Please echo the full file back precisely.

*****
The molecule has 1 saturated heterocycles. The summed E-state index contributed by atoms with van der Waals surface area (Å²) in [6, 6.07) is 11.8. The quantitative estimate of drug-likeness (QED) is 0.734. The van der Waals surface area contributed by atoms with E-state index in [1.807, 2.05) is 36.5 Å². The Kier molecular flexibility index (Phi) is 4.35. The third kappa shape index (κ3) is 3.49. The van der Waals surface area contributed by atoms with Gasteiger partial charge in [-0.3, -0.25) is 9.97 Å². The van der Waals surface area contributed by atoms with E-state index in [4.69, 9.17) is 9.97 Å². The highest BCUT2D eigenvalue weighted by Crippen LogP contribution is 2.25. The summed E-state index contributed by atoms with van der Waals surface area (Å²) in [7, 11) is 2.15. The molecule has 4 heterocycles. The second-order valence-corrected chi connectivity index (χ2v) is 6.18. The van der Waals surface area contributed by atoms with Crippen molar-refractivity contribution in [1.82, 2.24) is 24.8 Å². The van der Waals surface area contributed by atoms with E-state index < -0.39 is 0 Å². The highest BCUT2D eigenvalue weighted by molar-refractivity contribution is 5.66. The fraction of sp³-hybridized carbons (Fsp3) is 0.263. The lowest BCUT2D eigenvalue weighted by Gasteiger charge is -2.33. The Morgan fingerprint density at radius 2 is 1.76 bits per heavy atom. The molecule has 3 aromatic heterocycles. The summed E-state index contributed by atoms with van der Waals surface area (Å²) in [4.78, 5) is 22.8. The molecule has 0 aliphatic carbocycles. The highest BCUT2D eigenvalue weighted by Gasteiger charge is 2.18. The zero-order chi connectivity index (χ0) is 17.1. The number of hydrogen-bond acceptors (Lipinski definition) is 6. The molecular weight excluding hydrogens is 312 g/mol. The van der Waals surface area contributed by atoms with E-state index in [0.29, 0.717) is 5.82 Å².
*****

The molecule has 1 saturated heterocycles. The summed E-state index contributed by atoms with van der Waals surface area (Å²) in [6, 6.07) is 11.8. The quantitative estimate of drug-likeness (QED) is 0.734. The van der Waals surface area contributed by atoms with E-state index in [1.807, 2.05) is 36.5 Å². The Kier molecular flexibility index (Phi) is 4.35. The third kappa shape index (κ3) is 3.49. The van der Waals surface area contributed by atoms with Gasteiger partial charge in [-0.3, -0.25) is 9.97 Å². The van der Waals surface area contributed by atoms with E-state index in [4.69, 9.17) is 9.97 Å². The highest BCUT2D eigenvalue weighted by Crippen LogP contribution is 2.25. The summed E-state index contributed by atoms with van der Waals surface area (Å²) in [7, 11) is 2.15. The molecule has 4 heterocycles. The second-order valence-corrected chi connectivity index (χ2v) is 6.18. The van der Waals surface area contributed by atoms with Crippen molar-refractivity contribution in [1.82, 2.24) is 24.8 Å². The van der Waals surface area contributed by atoms with E-state index < -0.39 is 0 Å². The highest BCUT2D eigenvalue weighted by molar-refractivity contribution is 5.66. The fraction of sp³-hybridized carbons (Fsp3) is 0.263. The lowest BCUT2D eigenvalue weighted by Gasteiger charge is -2.33. The Morgan fingerprint density at radius 2 is 1.76 bits per heavy atom. The molecule has 3 aromatic heterocycles. The summed E-state index contributed by atoms with van der Waals surface area (Å²) in [4.78, 5) is 22.8. The molecule has 0 aliphatic carbocycles. The highest BCUT2D eigenvalue weighted by Gasteiger charge is 2.18. The zero-order chi connectivity index (χ0) is 17.1. The number of hydrogen-bond acceptors (Lipinski definition) is 6. The molecular weight excluding hydrogens is 312 g/mol. The van der Waals surface area contributed by atoms with E-state index in [0.29, 0.717) is 5.82 Å².